Fire chief promoting safety planning after fires
By Sue Tiffin
Two fires were safely put out last week by the Minden Hills Fire Department, but fire chief Nelson Johnson is reminding the local business community to develop a fire safety plan and participate in a lock box program, initiatives part of a fire safety program he said can be promoted over the next year or two.
“It takes a community to fix the community right, so everybody needs to have this information so they know that they shouldn’t wait for us to tell them to do it, they should start working on it,” he said.
On July 1, eight volunteers with the Minden Hills Fire Department responded to the smell and presence of smoke inside the Dominion Hotel, on Bobcaygeon Road, just after 7 p.m.
Upon entering the building, which had been evacuated of tenants and staff, firefighters were aware of what smelled like electrical smoke, but couldn’t find the source of the fire until after a room-by-room search of the second floor of the building, where smoke was reported.
“When we got there, we couldn’t find the flames, so it made it hard to search for, but it was an electrical fire that was caused by an overloaded circuit probably,” Johnson told the Times. “It had melted a whole bunch of wires and it was still active when we got there, it was just very hard to find because it was up in the ceiling and in the wall space. It was difficult to locate but we found it and looked after that one.”
Johnson said the building was equipped with fire alarms, which were activated, and noted it was important the fire was taken care of quickly to protect the historic landmark, and other structures it is connected to.
“There would have been a lot of damage,” he said.
The Minden Hills Fire Department responded to a call at the Dominion
Hotel on Bobcaygeon Road on July 1. The next night, the fire department
was called to a fire at Scotch Line landfill. / Photo submitted by Shawn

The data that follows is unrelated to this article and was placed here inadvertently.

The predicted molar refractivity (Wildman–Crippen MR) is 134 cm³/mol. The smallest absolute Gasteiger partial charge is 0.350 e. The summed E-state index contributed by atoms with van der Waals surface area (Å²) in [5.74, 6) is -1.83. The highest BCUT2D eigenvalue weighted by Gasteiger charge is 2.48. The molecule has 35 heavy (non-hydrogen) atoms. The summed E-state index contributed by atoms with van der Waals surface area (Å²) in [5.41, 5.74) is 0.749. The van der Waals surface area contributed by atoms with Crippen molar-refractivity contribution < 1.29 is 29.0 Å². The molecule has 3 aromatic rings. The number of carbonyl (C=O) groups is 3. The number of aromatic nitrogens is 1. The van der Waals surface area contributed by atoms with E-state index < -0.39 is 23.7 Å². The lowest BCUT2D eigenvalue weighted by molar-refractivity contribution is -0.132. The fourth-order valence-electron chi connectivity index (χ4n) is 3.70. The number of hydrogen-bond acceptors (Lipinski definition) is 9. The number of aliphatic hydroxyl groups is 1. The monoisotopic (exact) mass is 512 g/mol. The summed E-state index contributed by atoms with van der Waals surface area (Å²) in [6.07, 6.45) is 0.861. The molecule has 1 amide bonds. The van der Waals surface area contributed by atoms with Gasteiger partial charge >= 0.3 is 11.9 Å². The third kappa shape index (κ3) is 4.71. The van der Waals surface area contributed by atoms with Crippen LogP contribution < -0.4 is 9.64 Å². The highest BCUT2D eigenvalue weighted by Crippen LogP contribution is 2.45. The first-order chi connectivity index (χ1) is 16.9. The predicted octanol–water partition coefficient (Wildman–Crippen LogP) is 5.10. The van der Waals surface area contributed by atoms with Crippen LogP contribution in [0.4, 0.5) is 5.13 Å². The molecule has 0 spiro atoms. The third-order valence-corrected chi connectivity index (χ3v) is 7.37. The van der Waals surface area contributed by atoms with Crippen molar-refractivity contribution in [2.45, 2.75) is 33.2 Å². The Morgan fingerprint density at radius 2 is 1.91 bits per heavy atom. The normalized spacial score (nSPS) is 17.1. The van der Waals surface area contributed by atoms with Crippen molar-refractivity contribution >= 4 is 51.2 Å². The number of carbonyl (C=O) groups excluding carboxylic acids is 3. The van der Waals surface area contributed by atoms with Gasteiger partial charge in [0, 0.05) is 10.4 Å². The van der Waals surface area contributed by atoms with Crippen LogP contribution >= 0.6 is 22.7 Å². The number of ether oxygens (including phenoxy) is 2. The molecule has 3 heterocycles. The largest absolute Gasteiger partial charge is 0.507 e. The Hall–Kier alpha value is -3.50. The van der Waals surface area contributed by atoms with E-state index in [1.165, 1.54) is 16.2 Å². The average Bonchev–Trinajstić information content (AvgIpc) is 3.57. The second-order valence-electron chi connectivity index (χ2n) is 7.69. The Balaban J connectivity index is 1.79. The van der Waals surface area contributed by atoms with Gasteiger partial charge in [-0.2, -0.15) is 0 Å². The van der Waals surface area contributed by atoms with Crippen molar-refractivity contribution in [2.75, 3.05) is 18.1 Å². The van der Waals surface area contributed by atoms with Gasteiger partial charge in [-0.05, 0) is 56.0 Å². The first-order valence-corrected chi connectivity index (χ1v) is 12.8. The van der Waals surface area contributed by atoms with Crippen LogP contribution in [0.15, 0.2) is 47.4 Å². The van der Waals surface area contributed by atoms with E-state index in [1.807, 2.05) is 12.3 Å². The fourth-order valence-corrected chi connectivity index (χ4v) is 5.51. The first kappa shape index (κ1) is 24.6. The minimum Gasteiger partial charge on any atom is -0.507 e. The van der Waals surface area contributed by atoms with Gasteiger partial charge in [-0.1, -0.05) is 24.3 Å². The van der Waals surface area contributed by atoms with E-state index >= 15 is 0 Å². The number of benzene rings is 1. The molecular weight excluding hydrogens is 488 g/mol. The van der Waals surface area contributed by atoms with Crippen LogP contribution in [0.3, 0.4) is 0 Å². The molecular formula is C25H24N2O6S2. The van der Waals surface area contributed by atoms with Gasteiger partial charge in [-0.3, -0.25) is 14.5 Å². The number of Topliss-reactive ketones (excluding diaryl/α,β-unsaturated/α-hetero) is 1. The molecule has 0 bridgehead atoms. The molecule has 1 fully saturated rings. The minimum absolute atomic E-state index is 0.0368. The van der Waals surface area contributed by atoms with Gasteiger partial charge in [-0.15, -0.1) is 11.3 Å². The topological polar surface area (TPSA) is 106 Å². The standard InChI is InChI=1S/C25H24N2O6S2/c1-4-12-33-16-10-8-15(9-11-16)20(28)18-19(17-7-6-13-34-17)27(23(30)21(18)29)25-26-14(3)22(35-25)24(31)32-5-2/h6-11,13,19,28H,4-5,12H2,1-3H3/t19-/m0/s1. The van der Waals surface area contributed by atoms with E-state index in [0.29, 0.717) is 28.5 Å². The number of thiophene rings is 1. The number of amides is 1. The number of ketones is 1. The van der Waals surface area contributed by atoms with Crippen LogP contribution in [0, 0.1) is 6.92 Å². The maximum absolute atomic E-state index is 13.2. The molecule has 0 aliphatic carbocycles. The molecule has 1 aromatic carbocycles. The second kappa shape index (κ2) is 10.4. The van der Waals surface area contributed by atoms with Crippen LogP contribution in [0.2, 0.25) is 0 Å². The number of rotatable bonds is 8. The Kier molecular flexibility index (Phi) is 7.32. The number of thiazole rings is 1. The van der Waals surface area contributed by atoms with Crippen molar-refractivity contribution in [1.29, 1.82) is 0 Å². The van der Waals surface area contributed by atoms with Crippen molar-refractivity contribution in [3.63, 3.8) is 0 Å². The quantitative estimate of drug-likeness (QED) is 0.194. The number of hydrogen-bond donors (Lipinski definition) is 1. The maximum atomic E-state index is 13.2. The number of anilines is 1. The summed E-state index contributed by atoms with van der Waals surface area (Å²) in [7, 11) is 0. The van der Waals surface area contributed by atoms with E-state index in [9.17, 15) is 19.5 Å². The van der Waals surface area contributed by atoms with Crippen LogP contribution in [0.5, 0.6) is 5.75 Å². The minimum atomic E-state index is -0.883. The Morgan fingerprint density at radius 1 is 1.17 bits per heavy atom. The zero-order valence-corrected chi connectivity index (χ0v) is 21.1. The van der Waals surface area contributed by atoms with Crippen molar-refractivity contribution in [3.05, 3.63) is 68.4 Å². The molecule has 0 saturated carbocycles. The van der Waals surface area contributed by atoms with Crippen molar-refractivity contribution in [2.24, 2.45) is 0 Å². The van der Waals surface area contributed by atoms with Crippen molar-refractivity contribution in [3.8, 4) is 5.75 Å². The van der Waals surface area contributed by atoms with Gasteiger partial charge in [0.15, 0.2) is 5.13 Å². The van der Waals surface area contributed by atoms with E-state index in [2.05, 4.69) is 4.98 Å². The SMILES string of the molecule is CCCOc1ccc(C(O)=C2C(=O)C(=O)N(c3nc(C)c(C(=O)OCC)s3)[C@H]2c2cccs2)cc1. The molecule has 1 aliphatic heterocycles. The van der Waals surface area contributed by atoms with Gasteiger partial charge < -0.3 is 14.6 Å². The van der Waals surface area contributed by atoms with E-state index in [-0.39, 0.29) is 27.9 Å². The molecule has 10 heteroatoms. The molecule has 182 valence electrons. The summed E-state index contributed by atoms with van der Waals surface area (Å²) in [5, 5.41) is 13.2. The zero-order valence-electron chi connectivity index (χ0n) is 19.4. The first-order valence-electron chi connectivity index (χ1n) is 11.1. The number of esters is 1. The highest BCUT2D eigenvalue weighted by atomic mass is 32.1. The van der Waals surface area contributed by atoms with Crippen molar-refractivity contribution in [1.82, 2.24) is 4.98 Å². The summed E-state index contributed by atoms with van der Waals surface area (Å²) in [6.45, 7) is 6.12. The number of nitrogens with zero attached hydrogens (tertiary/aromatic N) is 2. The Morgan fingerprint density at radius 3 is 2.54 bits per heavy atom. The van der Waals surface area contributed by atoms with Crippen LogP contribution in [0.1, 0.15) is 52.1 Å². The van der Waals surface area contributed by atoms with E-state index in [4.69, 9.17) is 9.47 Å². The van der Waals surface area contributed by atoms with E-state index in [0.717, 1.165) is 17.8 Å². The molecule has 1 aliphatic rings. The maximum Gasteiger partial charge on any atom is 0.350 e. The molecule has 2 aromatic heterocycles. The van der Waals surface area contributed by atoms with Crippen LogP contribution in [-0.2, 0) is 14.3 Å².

Shawn Chamberlin, Dominion Hotel owner, was appreciative the situation was handled quickly.
“We are glad it wasn’t any more serious and that no one was hurt,” he said. “And we are extremely grateful for all the volunteers in the Minden Fire Department who did a great job responding to and dealing with the situation. And especially for putting our hearts, and minds to rest. Thanks to all who came by to comfort us, to sit with us on the Country Magic steps while we waited the outcome and those who called or texted us to make sure we were OK. This is a great community to live, work and play.”
On July 2, the Minden Hills Fire Department was called to Scotch Line landfill in Minden for a refuse fire, just before 7 p.m.
A key the fire department had to the gate did not work, and so a fence was taken down for the first responders to access the site, where a bin of construction materials was on fire.
“Once they got inside, we set up our fire truck and we pulled out a portable monitor to quickly attack the fire,” said Johnson. “That fire, I estimate the size would be about 3,000 square feet, and it wasn’t all burning but it was spreading pretty fast and pretty hot when we first arrived there.”
The portable monitor, or master stream device, flows up to 500 gallons of water per minute, and only requires one person to use it.
“It keeps our distance,” said Johnson. “It shoots almost double the distance as what a hand line does, so it allows us to knock down big fires, fast.”
Johnson said the department, with 11 people attending, also established three hand lines, used their water tender as well as a pumper to shuttle water back and forth to the site, and also called for assistance from Dysart et al to bring another water truck in. An excavator operator also attended.
“That’s mainly due to the situation of a pile of wood, and all kinds of different kinds of wood and construction materials and stuff, it can leave spaces, it covers everything,” said Johnson. “The excavator was a big help because it moves the pile so that we can get our water stream underneath all those concealed spaces ... He did a wonderful job for us.”